Under the parties' contract, plaintiff would have been entitled to an award of attorney fees if he had prevailed on his claim for breach of contract. However, defendants successfully defended against plaintiff's claim and, thus, they are the prevailing party. See Wilkes, 328 Or at 632 ("if a plaintiff takes nothing on its claim, then the defendant is the prevailing party under ORS 20.096"); American Petrofina v. D & L Oil Supply, 283 Or 183, 199, 583 P2d 521 (1978) (same). Accordingly, under ORS 20.096(1), defendants are entitled to an award of attorney fees, unless for some other reason they are barred from receiving such an award. Plaintiff contends, and the Court of Appeals held, that defendants are not entitled to an award of attorney fees because they succeeded in rescinding the contract.

It is well established that a party that successfully rescinds a contract is barred from relying on that contract for an award of attorney fees. See Pickinpaugh, 268 Or at 17-18 (so holding); see also Niedermeyer v. Latimer, 307 Or 473, 475, 769 P2d 771 (1989) (same); Bodenhamer v. Patterson, 278 Or 367, 378, 563 P2d 1212 (1977) (same). However, those cases are inapposite here because, contrary to the assertion of the Court of Appeals, the judgment in this case did not rescind the parties' contract. After the jury returned a verdict for defendants on plaintiff's claim, the trial court entered judgment for defendants against plaintiff. That judgment does not declare that the parties' contract was rescinded. Thus, defendants are entitled to an award of attorney fees under the contract and ORS 20.096(1).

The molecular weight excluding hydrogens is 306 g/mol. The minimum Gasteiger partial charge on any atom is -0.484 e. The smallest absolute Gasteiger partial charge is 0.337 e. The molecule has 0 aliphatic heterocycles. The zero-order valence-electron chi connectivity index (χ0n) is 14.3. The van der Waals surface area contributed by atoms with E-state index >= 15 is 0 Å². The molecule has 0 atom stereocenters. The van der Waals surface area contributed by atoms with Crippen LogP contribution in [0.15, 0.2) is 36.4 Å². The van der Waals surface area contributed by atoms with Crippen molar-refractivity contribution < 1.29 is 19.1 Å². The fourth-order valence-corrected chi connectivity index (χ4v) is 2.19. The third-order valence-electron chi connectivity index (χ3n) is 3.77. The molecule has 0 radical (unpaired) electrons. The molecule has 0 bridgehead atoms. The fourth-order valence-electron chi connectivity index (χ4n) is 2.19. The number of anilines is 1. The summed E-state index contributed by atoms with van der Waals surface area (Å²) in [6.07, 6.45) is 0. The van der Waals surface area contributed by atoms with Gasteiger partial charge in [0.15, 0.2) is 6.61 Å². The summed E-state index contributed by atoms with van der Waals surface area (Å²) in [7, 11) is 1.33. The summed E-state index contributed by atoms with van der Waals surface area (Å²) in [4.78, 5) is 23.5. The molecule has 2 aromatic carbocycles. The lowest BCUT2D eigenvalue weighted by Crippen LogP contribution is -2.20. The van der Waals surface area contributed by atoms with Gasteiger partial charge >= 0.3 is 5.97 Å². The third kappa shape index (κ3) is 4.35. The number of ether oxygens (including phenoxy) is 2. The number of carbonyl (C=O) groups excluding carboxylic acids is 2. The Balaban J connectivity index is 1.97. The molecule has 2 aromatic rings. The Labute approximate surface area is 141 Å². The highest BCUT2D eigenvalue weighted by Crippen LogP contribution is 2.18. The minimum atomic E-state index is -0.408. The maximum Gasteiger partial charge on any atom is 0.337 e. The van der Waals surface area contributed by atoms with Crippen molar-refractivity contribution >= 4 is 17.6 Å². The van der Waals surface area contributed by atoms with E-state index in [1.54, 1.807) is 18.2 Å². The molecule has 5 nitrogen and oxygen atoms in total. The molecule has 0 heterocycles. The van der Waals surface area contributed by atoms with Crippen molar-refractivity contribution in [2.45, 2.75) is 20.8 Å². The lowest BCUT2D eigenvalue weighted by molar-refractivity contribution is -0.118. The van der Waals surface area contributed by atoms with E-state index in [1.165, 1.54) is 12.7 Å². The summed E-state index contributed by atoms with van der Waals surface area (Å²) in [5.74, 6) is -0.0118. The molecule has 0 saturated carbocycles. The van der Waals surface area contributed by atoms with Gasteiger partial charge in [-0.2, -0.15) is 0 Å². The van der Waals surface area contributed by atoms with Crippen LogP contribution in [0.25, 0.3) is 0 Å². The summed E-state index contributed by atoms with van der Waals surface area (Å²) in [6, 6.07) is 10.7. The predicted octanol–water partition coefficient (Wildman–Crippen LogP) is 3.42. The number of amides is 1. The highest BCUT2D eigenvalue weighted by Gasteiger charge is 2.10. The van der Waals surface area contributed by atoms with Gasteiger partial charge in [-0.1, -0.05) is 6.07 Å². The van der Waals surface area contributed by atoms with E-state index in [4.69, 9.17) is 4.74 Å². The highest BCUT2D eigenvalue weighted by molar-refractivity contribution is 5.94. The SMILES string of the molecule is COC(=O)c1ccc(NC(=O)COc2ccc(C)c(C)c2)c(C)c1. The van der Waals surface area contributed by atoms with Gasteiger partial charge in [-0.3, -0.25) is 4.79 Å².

Because of its disposition, the Court of Appeals did not address plaintiff's contention that the trial court erred in awarding attorney fees to defendants for time spent on noncontractual claims and in failing to limit the award of attorney fees to those reasonably allocable to the claim for which defendants had a right to recover fees. We remand the case to the Court of Appeals to consider those issues.

The decision of the Court of Appeals is reversed in part and affirmed in part. The case is remanded to the Court of Appeals for further proceedings.


1. Defendants filed a cross-appeal. They do not seek review of the Court of Appeals' disposition of their cross-appeal. We therefore affirm the decision of the Court of Appeals as to the cross-appeal.

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2. Defendants filed counterclaims for breach of fiduciary duty, negligence, and violation of ORS 646.639, the Unlawful Debt Collection Act. Before trial, defendants voluntarily dismissed the negligence and unlawful debt collection claims. At the beginning of the trial, plaintiff confessed judgment on defendants' breach of fiduciary duty counterclaim. The trial court awarded defendants $200 in damages on that claim.